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Like sweets? You're more like a fruit fly than you think...

PHILADELPHIA (March 17, 2008) -- According to researchers at the Monell Center, fruit flies are more like humans in their responses to many sweet tastes than are almost any other species.

The diverse range of molecules that humans experience as sweet do not necessarily taste sweet to other species. For example, aspartame, a sweetener used by humans, does not taste sweet to rats and mice.

However, fruit flies respond positively to most sweeteners preferred by humans, including sweeteners not perceived as sweet by some species of monkeys.

The findings, published in the current issue of the journal Chemical Senses, demonstrate the critical role of environment in shaping the genetic basis of taste preferences and feeding behavior.

Humans and flies have similar taste responses because they share similar environments and ecological niches, not because their sweet receptors are similar genetically, notes senior author Paul A.S. Breslin, PhD, a Monell sensory geneticist. Both are African species, both are omnivorous, and both historically are primarily fruit eaters.

To compare how molecular structure is related to sweet taste perception in humans and flies, the Monell researchers evaluated how fruit flies respond to 21 nutritive and nonnutritive compounds of varying molecular structure, all of which taste sweet to humans.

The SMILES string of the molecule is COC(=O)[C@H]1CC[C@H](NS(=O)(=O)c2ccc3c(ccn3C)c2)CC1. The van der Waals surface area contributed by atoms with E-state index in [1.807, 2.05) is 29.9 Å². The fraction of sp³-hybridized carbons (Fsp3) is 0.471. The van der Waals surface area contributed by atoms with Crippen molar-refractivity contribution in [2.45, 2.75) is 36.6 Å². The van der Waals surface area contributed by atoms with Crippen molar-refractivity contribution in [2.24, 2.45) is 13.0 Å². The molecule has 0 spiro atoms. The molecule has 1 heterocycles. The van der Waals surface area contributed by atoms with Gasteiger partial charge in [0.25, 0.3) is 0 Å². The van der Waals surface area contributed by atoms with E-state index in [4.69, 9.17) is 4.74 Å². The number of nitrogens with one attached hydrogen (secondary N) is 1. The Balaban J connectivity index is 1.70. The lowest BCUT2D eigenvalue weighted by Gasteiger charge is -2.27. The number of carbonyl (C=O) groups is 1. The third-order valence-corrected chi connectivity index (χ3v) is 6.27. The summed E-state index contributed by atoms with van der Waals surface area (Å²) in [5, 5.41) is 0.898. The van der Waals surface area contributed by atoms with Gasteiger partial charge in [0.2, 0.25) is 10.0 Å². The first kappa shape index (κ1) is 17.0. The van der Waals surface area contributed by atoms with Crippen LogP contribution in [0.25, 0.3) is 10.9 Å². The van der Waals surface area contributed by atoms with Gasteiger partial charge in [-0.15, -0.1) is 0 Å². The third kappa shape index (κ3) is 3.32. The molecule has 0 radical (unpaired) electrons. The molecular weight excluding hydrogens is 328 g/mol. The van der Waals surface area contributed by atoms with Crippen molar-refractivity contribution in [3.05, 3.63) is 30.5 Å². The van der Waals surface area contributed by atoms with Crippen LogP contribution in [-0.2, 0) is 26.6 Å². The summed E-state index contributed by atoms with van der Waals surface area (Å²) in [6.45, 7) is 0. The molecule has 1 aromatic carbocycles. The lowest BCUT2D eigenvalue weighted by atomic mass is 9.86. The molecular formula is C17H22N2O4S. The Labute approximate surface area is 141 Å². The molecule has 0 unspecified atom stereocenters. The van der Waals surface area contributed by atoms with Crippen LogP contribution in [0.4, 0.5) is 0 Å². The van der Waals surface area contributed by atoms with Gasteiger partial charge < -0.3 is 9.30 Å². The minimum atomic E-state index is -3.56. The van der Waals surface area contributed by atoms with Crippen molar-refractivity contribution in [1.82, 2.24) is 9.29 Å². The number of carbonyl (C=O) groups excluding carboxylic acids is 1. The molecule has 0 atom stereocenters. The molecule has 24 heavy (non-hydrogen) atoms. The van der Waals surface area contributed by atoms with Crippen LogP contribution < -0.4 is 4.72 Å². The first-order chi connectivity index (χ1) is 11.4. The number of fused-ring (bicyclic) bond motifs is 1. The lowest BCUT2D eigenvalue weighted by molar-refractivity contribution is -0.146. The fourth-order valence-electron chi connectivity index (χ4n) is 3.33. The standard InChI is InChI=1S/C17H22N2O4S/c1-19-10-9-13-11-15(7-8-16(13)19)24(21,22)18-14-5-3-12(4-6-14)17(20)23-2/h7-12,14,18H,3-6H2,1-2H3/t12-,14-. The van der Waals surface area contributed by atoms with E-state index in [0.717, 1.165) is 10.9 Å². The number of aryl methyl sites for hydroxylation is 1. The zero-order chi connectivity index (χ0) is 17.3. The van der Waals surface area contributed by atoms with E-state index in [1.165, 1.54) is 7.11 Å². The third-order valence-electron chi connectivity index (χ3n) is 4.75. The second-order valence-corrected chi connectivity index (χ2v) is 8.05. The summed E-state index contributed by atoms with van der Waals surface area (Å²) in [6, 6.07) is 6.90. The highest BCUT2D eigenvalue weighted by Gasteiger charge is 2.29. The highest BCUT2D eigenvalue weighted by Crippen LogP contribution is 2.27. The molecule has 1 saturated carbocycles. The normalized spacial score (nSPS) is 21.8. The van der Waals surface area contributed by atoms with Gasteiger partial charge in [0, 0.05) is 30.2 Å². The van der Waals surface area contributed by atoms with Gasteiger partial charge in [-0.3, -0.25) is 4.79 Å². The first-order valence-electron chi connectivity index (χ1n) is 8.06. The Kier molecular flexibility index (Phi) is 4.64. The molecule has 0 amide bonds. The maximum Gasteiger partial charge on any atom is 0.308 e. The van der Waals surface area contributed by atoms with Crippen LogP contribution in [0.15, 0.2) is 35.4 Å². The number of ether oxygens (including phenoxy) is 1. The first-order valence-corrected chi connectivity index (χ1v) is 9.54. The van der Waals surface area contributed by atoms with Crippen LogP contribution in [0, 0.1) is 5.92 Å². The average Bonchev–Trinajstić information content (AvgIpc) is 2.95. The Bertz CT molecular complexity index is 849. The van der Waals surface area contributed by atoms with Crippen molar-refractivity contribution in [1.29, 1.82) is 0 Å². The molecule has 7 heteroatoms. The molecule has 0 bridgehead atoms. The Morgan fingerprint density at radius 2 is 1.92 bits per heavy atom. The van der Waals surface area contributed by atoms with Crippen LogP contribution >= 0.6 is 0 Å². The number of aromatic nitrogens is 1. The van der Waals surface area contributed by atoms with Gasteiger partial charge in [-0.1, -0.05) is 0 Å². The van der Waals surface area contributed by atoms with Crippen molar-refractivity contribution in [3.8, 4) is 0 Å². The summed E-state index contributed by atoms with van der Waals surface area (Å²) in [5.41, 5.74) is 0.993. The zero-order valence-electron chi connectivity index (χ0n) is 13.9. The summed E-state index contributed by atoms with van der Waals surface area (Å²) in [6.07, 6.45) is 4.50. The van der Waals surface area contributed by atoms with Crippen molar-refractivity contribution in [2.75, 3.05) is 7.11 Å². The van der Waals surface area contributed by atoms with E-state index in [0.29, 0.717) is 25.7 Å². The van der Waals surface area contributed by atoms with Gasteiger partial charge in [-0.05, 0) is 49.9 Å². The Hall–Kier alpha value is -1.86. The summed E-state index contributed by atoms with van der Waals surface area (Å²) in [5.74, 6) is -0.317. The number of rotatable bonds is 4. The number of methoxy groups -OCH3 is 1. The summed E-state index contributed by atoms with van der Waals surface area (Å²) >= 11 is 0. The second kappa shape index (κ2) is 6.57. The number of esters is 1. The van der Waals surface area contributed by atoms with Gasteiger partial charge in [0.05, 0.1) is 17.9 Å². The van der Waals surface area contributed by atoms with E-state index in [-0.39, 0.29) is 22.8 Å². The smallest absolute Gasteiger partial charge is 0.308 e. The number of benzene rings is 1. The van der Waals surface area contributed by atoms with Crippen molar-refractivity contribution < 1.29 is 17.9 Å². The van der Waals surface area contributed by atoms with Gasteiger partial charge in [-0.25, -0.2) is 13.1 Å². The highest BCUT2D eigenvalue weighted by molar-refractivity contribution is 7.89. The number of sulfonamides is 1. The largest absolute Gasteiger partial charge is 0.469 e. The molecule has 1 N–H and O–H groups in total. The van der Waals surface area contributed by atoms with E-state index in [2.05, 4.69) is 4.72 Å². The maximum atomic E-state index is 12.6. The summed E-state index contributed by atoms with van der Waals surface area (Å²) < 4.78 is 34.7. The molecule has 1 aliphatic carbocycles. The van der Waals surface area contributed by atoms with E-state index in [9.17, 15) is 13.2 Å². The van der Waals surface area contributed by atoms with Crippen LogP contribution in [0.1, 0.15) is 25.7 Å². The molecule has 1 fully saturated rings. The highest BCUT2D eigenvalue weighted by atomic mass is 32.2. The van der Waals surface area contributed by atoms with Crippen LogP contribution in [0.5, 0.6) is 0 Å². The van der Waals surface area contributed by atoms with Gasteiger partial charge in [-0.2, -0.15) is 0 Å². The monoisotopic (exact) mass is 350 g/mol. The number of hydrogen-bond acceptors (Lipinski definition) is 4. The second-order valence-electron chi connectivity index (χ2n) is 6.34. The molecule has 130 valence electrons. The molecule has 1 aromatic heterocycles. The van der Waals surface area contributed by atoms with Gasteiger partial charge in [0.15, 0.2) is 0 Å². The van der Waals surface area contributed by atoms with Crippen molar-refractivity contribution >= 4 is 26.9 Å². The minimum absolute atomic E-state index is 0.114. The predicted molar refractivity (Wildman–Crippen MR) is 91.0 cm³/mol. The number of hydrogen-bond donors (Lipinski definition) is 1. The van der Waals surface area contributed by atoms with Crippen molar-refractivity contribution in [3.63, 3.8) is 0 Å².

Breslin and lead author Beth Gordesky-Gold, PhD, used two behavioral tests to evaluate the flies responses to the various sweeteners.

The taste reactivity test measures whether a fly extends its feeding tube, or proboscis, to consume a given sweetener. In addition, a two-choice preference test evaluates the flies responses to a sweetener by measuring whether they consume it in preference to a control solution (usually water).

The Monell researchers found that fruit flies and humans both respond positively to the same broad range of sweet-tasting molecules.

The similarity between human and fly responses to sweeteners is astounding, especially in light of the differences in their taste receptors, notes Gordesky-Gold, a Drosophila (fruit fly) geneticist at Monell.

Sweet receptors belong to a large family of receptors known as G-protein coupled receptors (GPCRs), which are involved in biological processes throughout the body. Human and fly sweet taste GPCRs are presumed to have markedly different structures, an assumption that is based on differences in the genes that code for them.

Since substances will only taste sweet if they are able to bind to and activate a receptor, these two structurally different types of sweet receptors must have similar binding regions that fit the same range of molecular shapes.

That genes could be so divergent in sequence and so similar in physiology and function is truly striking, says Breslin. This is a wonderful example of convergent evolution in perceptual behavior, where evolution has taken two different routes to address pressures imposed by shared environment and nutrition.

Future work will be directed towards modeling how these two structurally different sweet receptors could have highly overlapping sweetener affinities. Such knowledge will increase understanding of how molecules bind to GPCRs, which are targets for many pharmaceutical drugs.


Contact: Leslie Stein
Monell Chemical Senses Center

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